Negotiation is about deal making and looking for ways to create and claim value. If you are good at persuasion, it's a skill you can use to put yourself in a stronger negotiating position. Knowing some simple psychology tips about human nature can give you a leg up in your next negotiation.
For example, let’s say you’ve been tasked with re-negotiating a contract with a longtime client. Part of the contract includes them upgrading to the newest version of your company’s product. They’re resistant because the process will involve some fees as well as an investment in staff training time. They’re fine with the way things are and see no reason to change, since technically you’re still supporting the old version.
One approach you might try is explaining to your client each of the new version’s features and what’s great about them. But since your client thinks the old version is fine the way it is, it’s not really the most effective tactic.
A more persuasive method would be to point out that a majority of your other clients have already upgraded, and they are one of the last holdouts. Both arguments are reasonable, but they approach the same issue from different angles. What makes the second version better? It uses the principle of social proof: people follow the lead of people like them. We know this intuitively from social media likes and recommendations — and this is one example of how you can use the same basic approach in negotiation.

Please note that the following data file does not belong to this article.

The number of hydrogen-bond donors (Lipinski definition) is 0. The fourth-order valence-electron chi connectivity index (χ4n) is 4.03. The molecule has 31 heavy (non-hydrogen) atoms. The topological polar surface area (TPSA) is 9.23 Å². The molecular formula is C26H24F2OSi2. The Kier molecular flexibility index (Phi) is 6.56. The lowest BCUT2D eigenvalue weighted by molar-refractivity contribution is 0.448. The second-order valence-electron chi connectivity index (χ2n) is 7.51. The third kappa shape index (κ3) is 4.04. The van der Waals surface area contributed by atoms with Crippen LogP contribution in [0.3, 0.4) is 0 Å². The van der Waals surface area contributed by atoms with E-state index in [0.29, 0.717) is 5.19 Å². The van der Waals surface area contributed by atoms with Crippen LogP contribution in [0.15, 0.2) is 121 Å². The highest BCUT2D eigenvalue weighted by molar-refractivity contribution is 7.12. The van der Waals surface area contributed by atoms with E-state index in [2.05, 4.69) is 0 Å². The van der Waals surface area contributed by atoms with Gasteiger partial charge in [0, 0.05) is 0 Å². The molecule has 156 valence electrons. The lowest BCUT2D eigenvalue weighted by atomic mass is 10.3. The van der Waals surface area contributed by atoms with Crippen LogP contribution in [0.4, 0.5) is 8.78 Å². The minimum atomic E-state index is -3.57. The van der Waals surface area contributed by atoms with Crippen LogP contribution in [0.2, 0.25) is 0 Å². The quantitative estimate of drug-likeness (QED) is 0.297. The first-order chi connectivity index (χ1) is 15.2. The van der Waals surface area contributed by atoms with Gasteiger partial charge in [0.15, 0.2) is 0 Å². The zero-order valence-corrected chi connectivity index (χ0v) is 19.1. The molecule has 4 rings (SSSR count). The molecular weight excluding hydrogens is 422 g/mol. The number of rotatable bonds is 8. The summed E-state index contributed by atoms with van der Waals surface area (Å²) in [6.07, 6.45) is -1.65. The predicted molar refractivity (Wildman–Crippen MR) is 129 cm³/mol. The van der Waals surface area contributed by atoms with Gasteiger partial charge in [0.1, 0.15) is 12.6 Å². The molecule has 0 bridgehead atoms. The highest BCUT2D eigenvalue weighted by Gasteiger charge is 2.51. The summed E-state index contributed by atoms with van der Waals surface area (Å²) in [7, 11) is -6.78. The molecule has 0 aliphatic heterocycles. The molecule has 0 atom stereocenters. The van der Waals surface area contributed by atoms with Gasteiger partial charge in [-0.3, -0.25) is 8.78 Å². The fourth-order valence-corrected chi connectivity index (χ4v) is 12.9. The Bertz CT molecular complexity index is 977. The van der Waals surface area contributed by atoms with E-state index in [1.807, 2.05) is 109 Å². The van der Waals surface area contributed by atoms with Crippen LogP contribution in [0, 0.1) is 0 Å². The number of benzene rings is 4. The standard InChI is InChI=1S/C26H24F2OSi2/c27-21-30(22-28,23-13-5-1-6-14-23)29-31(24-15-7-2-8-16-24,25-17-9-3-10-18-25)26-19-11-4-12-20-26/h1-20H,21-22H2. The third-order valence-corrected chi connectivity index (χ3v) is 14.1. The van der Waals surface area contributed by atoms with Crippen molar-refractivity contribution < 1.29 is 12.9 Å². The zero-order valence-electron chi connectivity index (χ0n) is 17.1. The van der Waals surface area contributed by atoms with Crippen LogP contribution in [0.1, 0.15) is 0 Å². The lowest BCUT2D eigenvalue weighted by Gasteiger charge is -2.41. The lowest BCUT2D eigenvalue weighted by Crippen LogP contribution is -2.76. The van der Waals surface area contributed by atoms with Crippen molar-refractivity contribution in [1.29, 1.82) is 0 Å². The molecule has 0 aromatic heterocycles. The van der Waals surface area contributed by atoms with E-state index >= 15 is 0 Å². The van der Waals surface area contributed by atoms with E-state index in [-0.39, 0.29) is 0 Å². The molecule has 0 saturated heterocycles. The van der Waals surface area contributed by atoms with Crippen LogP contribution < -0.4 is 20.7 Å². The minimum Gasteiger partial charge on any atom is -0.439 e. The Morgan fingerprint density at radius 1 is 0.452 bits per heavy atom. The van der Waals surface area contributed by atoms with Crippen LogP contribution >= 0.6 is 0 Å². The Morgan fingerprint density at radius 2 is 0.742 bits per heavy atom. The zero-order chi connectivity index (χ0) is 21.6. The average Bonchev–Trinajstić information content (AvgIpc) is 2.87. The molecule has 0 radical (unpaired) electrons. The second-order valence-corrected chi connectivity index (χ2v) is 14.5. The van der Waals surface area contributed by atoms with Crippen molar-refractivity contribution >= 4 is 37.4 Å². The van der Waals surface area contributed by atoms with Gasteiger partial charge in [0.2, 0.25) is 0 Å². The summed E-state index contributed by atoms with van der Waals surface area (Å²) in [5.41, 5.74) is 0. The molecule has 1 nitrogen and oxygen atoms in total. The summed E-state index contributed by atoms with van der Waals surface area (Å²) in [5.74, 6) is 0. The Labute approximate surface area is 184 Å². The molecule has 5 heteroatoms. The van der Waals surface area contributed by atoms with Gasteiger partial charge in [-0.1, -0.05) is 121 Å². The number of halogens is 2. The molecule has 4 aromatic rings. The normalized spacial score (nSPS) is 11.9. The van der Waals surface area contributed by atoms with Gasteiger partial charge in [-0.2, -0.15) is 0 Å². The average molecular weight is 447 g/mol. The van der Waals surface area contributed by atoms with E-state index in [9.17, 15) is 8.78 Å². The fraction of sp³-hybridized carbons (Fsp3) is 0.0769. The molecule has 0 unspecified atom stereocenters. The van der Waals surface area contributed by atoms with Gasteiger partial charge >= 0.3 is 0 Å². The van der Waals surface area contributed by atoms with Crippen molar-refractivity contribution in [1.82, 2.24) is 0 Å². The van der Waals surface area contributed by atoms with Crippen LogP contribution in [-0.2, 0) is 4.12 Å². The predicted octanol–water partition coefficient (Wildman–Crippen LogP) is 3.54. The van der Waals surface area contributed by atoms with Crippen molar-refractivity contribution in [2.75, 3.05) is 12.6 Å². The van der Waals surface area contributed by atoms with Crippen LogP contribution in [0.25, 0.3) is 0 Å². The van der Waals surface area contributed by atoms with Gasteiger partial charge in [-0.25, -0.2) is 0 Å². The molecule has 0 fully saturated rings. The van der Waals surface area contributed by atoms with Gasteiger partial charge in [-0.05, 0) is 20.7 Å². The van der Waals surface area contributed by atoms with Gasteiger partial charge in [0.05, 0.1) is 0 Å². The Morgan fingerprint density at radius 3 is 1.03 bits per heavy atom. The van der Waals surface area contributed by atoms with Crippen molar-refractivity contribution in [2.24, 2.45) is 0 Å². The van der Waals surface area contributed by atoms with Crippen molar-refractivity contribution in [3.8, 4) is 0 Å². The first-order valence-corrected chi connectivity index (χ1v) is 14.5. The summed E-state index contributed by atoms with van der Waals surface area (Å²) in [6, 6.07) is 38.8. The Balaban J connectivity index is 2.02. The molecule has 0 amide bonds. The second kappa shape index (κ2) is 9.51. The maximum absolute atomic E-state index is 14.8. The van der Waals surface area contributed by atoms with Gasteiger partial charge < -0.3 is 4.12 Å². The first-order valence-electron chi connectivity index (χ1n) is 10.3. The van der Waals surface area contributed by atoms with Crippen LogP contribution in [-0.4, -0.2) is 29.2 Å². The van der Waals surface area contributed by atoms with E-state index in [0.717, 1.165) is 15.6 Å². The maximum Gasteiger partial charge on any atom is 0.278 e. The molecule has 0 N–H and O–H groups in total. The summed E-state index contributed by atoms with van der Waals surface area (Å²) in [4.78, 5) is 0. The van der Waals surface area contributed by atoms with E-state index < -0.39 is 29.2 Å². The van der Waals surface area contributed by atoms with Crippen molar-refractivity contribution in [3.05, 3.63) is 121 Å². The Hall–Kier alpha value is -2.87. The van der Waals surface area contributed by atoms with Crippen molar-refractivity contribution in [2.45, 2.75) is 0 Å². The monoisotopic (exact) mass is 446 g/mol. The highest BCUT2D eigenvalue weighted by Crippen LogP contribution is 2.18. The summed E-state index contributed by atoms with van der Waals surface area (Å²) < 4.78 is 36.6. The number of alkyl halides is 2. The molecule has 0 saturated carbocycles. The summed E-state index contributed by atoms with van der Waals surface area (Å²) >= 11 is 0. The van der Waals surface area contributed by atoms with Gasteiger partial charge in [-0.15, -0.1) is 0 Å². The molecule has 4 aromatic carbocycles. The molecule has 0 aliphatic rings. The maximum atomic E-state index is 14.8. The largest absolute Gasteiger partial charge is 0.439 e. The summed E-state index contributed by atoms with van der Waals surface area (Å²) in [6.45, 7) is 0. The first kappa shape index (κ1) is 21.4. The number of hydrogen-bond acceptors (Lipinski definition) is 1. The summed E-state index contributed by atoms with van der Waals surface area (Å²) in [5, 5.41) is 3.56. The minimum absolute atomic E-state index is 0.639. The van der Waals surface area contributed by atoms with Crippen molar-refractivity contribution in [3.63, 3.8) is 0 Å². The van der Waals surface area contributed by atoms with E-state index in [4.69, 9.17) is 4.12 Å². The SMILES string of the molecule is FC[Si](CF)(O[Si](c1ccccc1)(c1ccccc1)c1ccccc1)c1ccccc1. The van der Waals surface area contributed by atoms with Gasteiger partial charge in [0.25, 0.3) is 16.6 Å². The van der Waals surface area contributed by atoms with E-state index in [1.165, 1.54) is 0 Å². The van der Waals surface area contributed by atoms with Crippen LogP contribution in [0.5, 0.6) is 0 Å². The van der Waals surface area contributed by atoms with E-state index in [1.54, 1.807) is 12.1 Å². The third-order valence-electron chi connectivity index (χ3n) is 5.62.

People are emotional first and rational second. This is more counterintuitive than you might think. Do you see yourself as less gullible (and by extension, more rational) than others?
Have you ever been on the fence about buying something, and then decided to go for it when a salesperson assured you it’s a great product? (I know I have.) Then you already get that persuasion is about convincing yourself. Your goal is to get what you want — by getting your counterpart to want the same thing as you.
If you’re wondering whether persuasion is, well, a bit creepy, my view is that it depends on your intention. In the client example, you’re trying to persuade them to upgrade in whatever way works. The upgrade makes sense for their company as well as yours. It’s not hurting anyone, and you’re not coercing them. Using an approach informed by psychology isn’t worse than any other technique simply because it’s effective.
Persuasion gets sticky when put toward goals that result in harmful consequences. That includes taking advantage of a situation where you see an angle your counterpart hasn’t noticed that benefits you but harms them. You can negotiate in ways that are respectful both of our own values and those of our counterparts.If your intention is to overcome objections to reach a mutually beneficial agreement, move forward with a clear conscience.
This post originally appeared in Women@Forbes, where Alexandra Dickinson is a contributor. She writes about how to use a negotiation mindset to achieve your goals.